My program of research focuses on the significance of early experiences on cognitive and neurobiological development. Through my research, I hope to elucidate factors that shape and mediate the development of stress response systems as well as executive function skills including self-regulation. I am currently examining these issues among internationally and domestically adopted children and children raised in their biological families. The goal of these projects centers on disentangling the early experiences from genetic factors by comparing outcomes between groups in order to better understand how environmental factors and parent-child relationships bolster healthy development in early childhood. During the minimal time spent away from the research lab, I enjoy spending time with my three wonderful sons and doting husband.

Parisa Kaliush, graduate student portrait

Parisa Kaliush

Parisa is a clinical psychology doctoral student under the supervision of Dr. Sheila Crowell. Parisa is interested in how women’s early adverse experiences influence their health—physical, mental, and interpersonal—across the transition to parenthood. In addition, she is interested in how women’s traumatic lifespan experiences influence offspring development (i.e., transgenerational effects). Parisa is thankful to be a member of the CAN Lab and co-leader of the lab's Psychophysiology Team, and hopes to use this research to inform her clinical work and promote evidence-based policy for maternal and family health care across the perinatal period.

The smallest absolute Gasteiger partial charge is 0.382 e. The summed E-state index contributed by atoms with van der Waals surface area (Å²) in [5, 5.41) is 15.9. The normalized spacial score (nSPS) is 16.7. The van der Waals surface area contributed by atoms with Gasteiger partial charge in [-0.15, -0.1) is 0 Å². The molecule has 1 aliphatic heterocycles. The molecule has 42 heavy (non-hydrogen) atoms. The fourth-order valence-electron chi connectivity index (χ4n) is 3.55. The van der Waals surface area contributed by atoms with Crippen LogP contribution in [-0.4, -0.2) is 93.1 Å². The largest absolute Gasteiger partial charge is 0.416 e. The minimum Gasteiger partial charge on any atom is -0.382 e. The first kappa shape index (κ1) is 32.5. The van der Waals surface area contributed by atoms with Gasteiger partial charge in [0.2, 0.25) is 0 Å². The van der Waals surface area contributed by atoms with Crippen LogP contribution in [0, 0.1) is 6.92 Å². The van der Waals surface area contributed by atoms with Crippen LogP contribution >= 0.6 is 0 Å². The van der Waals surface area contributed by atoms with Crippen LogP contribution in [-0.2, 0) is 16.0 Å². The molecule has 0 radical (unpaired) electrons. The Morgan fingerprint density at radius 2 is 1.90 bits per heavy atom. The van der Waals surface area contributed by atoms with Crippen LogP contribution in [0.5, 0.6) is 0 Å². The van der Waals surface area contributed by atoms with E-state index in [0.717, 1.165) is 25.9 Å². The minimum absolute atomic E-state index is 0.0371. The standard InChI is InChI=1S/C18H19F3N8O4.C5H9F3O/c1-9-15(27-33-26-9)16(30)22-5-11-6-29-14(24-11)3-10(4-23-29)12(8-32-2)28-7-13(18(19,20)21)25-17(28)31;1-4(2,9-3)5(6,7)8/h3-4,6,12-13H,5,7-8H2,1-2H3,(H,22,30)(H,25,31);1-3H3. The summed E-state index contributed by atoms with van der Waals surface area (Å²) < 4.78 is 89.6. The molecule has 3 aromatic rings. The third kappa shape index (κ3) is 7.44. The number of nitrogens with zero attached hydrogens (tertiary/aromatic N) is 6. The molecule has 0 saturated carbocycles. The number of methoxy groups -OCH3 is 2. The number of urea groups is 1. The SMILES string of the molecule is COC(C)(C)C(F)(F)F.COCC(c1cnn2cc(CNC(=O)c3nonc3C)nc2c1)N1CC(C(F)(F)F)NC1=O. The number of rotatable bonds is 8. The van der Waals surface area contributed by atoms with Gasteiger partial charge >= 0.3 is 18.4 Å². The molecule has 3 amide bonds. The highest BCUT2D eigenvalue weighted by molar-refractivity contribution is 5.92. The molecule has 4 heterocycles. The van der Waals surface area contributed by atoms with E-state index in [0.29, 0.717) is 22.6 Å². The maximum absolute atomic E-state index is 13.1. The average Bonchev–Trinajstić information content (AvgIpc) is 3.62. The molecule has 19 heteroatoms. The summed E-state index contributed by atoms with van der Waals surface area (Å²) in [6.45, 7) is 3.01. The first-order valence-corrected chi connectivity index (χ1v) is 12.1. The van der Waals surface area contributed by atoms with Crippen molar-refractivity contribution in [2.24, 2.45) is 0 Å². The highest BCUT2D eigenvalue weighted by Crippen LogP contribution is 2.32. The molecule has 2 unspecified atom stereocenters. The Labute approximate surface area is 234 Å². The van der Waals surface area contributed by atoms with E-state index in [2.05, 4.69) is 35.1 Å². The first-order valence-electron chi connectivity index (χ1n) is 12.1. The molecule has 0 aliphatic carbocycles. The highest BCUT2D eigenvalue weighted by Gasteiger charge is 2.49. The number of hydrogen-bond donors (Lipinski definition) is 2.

Learn more about Parisa here

Nicolette Molina, graduate student portrait

Nicolette Molina

Nicolette is a graduate student pursuing a Ph.D. in Clinical Psychology under the supervision of Dr. Sheila Crowell. She received her B.A. in Psychology from Rutgers University (New Brunswick, NJ) in May 2016. Nicolette is interested in the development of emotion dysregulation across the lifespan. Additionally, she is interested in understanding maladaptive coping strategies often used to manage emotion dysregulation, such as self-inflicted injury and substance use.

Ashley Pappal, graduate student portrait

Ashley Pappal

Ashley is a graduate student pursuing a Ph.D. in Clinical Psychology under the supervision of Dr. Sheila Crowell. She received her Bachelor of Music from Duquesne University (Pittsburgh, PA) in 2006 and a post-baccalaureate certificate in psychology from the University of California, Irvine in 2019. Ashley is interested in the effects of early life adversity on psychological and physical health across the lifespan. In addition, she is interested in the development and resulting impacts of emotion dysregulation.

Bailey Speck, graduate student portrait

Bailey Speck

Curriculum Vitae

Bailey is a doctoral student in Developmental Psychology under the supervision of Dr. Lee Raby. She received her B.A. in Psychology from the University of Rochester in May 2019. Bailey’s research focuses on the psychophysiological underpinnings of the intergenerational transmission of attachment among vulnerable child populations. Specifically, she is interested in the psychophysiological and socioemotional development of children who have experienced prenatal and early postnatal adversities such as prenatal opioid exposure or early institutionalized care.

Katie E. Wyant-Stein, graduate student portrait

Katie E. Wyant-Stein

Curriculum Vitae